NASA Captures Snow-Covered Yosemite National Park Following Early Winter Storm: PHOTO

by Emily Morgan
nasa-captures-snow-covered-yosemite-national-park-following-early-winter-storm-photo
Photo by: Somchaij

Earlier in the month, the iconic Yosemite National Park glistened under a bright blue sky, with snow dusting its peaks and powder covering its valley floor like something from a winter wonderland.

In the second week of November, California was hit with its first significant winter storm of the season. Record daily rainfall pummeled the lowlands, and heavy snow fell in the mountainous regions. As the storm system moved east, skies cleared in California. As a result, we got a winter-wonderland view of the Central Sierra Nevada region, thanks to NASA.

According to reports, The Operational Land Imager-2 (OLI-2) on Landsat 9 acquired a stunning image of Yosemite Valley on November 13, 2022. It shows a blanket of snow covering the central Sierras, including Yosemite National Park, and areas east into Mono County.

Per reports from meteorologists, the November 8 storm delivered a daily record 1.31 inches of rain to Los Angeles, roughly 280 miles southeast of the iconic national park.

In places with higher elevations, snow fell in the area. For example, the area near Devil’s Postpile, located southeast of the park, received a whopping 28 inches.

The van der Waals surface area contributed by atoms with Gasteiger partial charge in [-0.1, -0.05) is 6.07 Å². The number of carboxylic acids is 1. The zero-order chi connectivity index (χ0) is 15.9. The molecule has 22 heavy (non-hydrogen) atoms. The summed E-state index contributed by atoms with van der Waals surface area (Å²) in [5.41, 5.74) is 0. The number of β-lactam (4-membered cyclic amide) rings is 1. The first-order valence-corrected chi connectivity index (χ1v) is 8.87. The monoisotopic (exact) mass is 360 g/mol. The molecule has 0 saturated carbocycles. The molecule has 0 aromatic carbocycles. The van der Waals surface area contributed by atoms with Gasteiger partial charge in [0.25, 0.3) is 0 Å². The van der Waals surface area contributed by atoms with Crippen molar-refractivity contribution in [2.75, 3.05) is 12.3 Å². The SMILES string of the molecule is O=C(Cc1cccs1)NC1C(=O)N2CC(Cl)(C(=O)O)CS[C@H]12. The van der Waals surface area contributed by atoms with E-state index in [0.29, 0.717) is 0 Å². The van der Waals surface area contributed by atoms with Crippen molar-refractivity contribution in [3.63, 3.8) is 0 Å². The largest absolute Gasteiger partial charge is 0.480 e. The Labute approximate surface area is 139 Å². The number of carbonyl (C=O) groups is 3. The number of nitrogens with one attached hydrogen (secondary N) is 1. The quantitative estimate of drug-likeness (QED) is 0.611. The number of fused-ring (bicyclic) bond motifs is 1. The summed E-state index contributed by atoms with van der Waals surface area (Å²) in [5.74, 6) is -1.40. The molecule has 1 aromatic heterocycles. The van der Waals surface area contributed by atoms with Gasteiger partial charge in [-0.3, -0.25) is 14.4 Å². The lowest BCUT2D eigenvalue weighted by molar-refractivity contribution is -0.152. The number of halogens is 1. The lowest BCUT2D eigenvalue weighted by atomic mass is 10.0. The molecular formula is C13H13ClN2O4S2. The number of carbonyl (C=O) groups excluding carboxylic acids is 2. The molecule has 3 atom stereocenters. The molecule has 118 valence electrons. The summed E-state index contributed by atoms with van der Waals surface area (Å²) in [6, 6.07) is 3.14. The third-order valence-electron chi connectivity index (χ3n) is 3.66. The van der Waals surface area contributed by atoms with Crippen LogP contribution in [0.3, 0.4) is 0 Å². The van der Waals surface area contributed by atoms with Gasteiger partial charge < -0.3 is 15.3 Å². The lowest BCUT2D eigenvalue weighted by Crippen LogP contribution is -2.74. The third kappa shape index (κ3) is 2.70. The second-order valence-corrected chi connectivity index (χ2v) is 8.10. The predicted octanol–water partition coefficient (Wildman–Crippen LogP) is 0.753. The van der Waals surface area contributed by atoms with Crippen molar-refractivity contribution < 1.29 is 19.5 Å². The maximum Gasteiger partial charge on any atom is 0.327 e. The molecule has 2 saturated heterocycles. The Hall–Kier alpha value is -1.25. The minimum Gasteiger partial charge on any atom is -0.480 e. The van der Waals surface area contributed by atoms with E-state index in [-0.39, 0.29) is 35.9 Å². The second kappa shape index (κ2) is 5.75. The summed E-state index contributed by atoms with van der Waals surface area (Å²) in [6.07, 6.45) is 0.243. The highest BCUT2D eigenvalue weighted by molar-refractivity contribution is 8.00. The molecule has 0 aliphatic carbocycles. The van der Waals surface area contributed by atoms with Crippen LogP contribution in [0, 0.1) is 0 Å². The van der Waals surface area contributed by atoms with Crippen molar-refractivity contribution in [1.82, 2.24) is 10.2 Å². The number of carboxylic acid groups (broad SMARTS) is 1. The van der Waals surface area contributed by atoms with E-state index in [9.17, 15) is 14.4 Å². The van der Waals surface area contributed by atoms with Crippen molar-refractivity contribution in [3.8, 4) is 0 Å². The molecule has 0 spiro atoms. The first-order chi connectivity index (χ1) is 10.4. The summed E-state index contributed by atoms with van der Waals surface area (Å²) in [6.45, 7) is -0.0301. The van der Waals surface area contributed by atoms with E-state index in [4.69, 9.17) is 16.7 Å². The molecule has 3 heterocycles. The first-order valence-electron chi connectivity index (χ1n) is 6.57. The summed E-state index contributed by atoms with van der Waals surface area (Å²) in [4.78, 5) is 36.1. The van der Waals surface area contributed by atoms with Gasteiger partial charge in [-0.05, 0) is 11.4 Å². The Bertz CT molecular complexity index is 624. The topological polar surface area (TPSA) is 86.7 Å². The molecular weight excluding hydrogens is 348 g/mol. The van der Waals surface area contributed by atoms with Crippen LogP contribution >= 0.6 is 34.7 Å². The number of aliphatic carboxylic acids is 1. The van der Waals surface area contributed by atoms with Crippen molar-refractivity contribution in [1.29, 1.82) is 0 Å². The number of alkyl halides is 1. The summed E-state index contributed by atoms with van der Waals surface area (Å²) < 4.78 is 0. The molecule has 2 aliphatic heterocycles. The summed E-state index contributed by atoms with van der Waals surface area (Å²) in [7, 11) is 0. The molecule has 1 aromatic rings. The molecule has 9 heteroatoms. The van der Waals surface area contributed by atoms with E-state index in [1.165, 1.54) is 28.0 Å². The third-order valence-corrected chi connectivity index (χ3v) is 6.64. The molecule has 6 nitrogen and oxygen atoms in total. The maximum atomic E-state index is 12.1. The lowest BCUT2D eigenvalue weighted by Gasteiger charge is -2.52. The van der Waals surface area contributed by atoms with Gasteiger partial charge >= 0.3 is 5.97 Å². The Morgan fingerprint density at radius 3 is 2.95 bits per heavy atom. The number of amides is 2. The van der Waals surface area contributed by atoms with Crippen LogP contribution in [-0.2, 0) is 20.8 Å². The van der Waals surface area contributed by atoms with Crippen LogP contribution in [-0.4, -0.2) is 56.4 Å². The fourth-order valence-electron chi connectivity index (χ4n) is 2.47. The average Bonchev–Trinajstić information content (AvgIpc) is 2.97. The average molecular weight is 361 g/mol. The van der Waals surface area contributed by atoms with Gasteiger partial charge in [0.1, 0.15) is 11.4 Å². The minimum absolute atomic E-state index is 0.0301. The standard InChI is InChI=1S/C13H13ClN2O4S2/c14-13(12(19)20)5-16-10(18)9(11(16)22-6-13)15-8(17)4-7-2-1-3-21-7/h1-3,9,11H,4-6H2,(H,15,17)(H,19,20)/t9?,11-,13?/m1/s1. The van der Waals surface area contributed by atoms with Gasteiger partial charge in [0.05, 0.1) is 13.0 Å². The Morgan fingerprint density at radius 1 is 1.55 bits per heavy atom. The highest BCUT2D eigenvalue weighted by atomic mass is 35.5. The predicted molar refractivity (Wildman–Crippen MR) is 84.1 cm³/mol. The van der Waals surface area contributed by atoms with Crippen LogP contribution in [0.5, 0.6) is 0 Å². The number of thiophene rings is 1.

Yosemite Valley got about 4 inches, while some of the park’s higher peaks saw as much as 30 inches.

“Yosemite National Park received snow last evening and into this morning,” Scott Gediman, a spokesperson for the park, said. “There are about 4 inches of snow on the ground in Yosemite Valley.”

Close to the park, the Mammoth Lakes area received up to 2.5 feet, according to the weather service. Officials also indicated that Mammoth Mountain received up to 46 inches. In the Tahoe Basin, Soda Springs recorded 27 inches, according to the weather service said.

Fire season comes to an end in Yosemite thanks to winter storm

As of November 13, snow still covered much of the central Sierras. In addition, viewers could also see a dusting on the Yosemite Valley floor. However, the wintery scene was broken up by the rock face of the valley’s famous steep granite cliffs, brown-colored domes, and vibrant evergreen trees.

Despite the dreamy landscape, it also came with some negatives. The snowfall in Yosemite National Park led park officials to close Tioga Road, which divides the park and provides drivers access to areas east, including Tuolumne Meadows.

It’s worth noting that the road typically closes annually in November and reopens in late May or early June. Big Oak Flat Road was also closed during the winter storm when a rockfall left massive boulders in the road.

“Several large boulders came down across the road, and damaged the guard wall,” Gediman wrote in an email. “Crews are assessing the impacts, and there is no estimated time for reopening.”

Officials also said the park’s fire season was over thanks to the storm. According to experts, fire season ends after a storm delivers at least two inches of precipitation.

Outsider.com